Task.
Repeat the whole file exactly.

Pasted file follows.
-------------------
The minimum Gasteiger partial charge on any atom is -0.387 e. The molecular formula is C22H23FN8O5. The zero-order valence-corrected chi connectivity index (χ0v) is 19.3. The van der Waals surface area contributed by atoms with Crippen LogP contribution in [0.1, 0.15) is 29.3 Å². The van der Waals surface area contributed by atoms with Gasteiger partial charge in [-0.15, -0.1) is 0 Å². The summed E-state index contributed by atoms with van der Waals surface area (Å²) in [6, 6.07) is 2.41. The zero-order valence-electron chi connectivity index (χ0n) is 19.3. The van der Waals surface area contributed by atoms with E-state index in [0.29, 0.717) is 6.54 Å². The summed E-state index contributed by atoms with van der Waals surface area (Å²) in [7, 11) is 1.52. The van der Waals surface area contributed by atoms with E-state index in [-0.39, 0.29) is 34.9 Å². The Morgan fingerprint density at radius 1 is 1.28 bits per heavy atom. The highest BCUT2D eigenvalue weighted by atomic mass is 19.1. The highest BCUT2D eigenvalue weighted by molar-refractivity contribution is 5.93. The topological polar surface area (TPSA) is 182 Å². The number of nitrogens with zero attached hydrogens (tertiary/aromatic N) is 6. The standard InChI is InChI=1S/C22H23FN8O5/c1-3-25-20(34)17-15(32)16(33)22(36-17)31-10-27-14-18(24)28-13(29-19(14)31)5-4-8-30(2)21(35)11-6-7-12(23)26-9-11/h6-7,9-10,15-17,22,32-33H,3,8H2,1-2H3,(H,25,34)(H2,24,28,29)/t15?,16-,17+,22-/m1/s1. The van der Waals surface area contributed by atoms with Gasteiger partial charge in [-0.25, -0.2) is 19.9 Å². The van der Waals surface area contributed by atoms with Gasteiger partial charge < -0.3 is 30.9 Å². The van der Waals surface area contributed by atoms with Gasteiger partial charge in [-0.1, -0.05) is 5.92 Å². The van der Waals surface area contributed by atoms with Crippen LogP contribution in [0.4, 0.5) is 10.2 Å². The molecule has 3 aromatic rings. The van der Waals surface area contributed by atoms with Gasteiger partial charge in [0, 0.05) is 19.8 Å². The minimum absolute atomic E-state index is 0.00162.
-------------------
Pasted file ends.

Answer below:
The minimum Gasteiger partial charge on any atom is -0.387 e. The molecular formula is C22H23FN8O5. The zero-order valence-corrected chi connectivity index (χ0v) is 19.3. The van der Waals surface area contributed by atoms with Crippen LogP contribution in [0.1, 0.15) is 29.3 Å². The van der Waals surface area contributed by atoms with Gasteiger partial charge in [-0.15, -0.1) is 0 Å². The summed E-state index contributed by atoms with van der Waals surface area (Å²) in [6, 6.07) is 2.41. The zero-order valence-electron chi connectivity index (χ0n) is 19.3. The van der Waals surface area contributed by atoms with E-state index in [0.29, 0.717) is 6.54 Å². The summed E-state index contributed by atoms with van der Waals surface area (Å²) in [7, 11) is 1.52. The van der Waals surface area contributed by atoms with E-state index in [-0.39, 0.29) is 34.9 Å². The Morgan fingerprint density at radius 1 is 1.28 bits per heavy atom. The highest BCUT2D eigenvalue weighted by atomic mass is 19.1. The highest BCUT2D eigenvalue weighted by molar-refractivity contribution is 5.93. The topological polar surface area (TPSA) is 182 Å². The number of nitrogens with zero attached hydrogens (tertiary/aromatic N) is 6. The standard InChI is InChI=1S/C22H23FN8O5/c1-3-25-20(34)17-15(32)16(33)22(36-17)31-10-27-14-18(24)28-13(29-19(14)31)5-4-8-30(2)21(35)11-6-7-12(23)26-9-11/h6-7,9-10,15-17,22,32-33H,3,8H2,1-2H3,(H,25,34)(H2,24,28,29)/t15?,16-,17+,22-/m1/s1. The van der Waals surface area contributed by atoms with Gasteiger partial charge in [-0.25, -0.2) is 19.9 Å². The van der Waals surface area contributed by atoms with Gasteiger partial charge < -0.3 is 30.9 Å². The van der Waals surface area contributed by atoms with Gasteiger partial charge in [-0.1, -0.05) is 5.92 Å². The van der Waals surface area contributed by atoms with Crippen LogP contribution in [0.4, 0.5) is 10.2 Å². The molecule has 3 aromatic rings. The van der Waals surface area contributed by atoms with Gasteiger partial charge in [0, 0.05) is 19.8 Å². The minimum absolute atomic E-state index is 0.00162.